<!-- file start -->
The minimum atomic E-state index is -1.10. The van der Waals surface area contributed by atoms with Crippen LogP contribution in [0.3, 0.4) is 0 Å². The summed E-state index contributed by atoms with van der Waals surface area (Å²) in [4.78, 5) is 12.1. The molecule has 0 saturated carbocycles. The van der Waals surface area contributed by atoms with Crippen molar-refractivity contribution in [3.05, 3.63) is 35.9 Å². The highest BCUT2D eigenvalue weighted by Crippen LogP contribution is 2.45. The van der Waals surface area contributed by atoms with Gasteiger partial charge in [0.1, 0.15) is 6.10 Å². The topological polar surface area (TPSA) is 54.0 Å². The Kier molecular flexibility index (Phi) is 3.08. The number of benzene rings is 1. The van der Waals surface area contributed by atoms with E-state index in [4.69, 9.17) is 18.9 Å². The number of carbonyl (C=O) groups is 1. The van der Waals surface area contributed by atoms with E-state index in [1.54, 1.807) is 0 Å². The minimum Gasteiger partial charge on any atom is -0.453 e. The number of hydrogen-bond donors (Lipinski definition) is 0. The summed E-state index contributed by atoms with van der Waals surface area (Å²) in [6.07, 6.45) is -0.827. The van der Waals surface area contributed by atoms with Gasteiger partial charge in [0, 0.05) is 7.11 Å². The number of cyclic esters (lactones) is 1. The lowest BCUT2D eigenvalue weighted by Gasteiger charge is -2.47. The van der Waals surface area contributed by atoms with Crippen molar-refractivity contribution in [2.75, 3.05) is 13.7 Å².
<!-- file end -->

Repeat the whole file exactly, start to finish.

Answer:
The minimum atomic E-state index is -1.10. The van der Waals surface area contributed by atoms with Crippen LogP contribution in [0.3, 0.4) is 0 Å². The summed E-state index contributed by atoms with van der Waals surface area (Å²) in [4.78, 5) is 12.1. The molecule has 0 saturated carbocycles. The van der Waals surface area contributed by atoms with Crippen molar-refractivity contribution in [3.05, 3.63) is 35.9 Å². The highest BCUT2D eigenvalue weighted by Crippen LogP contribution is 2.45. The van der Waals surface area contributed by atoms with Gasteiger partial charge in [0.1, 0.15) is 6.10 Å². The topological polar surface area (TPSA) is 54.0 Å². The Kier molecular flexibility index (Phi) is 3.08. The number of benzene rings is 1. The van der Waals surface area contributed by atoms with E-state index in [4.69, 9.17) is 18.9 Å². The number of carbonyl (C=O) groups is 1. The van der Waals surface area contributed by atoms with E-state index in [1.54, 1.807) is 0 Å². The minimum Gasteiger partial charge on any atom is -0.453 e. The number of hydrogen-bond donors (Lipinski definition) is 0. The summed E-state index contributed by atoms with van der Waals surface area (Å²) in [6.07, 6.45) is -0.827. The van der Waals surface area contributed by atoms with Gasteiger partial charge in [0, 0.05) is 7.11 Å². The number of cyclic esters (lactones) is 1. The lowest BCUT2D eigenvalue weighted by Gasteiger charge is -2.47. The van der Waals surface area contributed by atoms with Crippen molar-refractivity contribution in [2.75, 3.05) is 13.7 Å².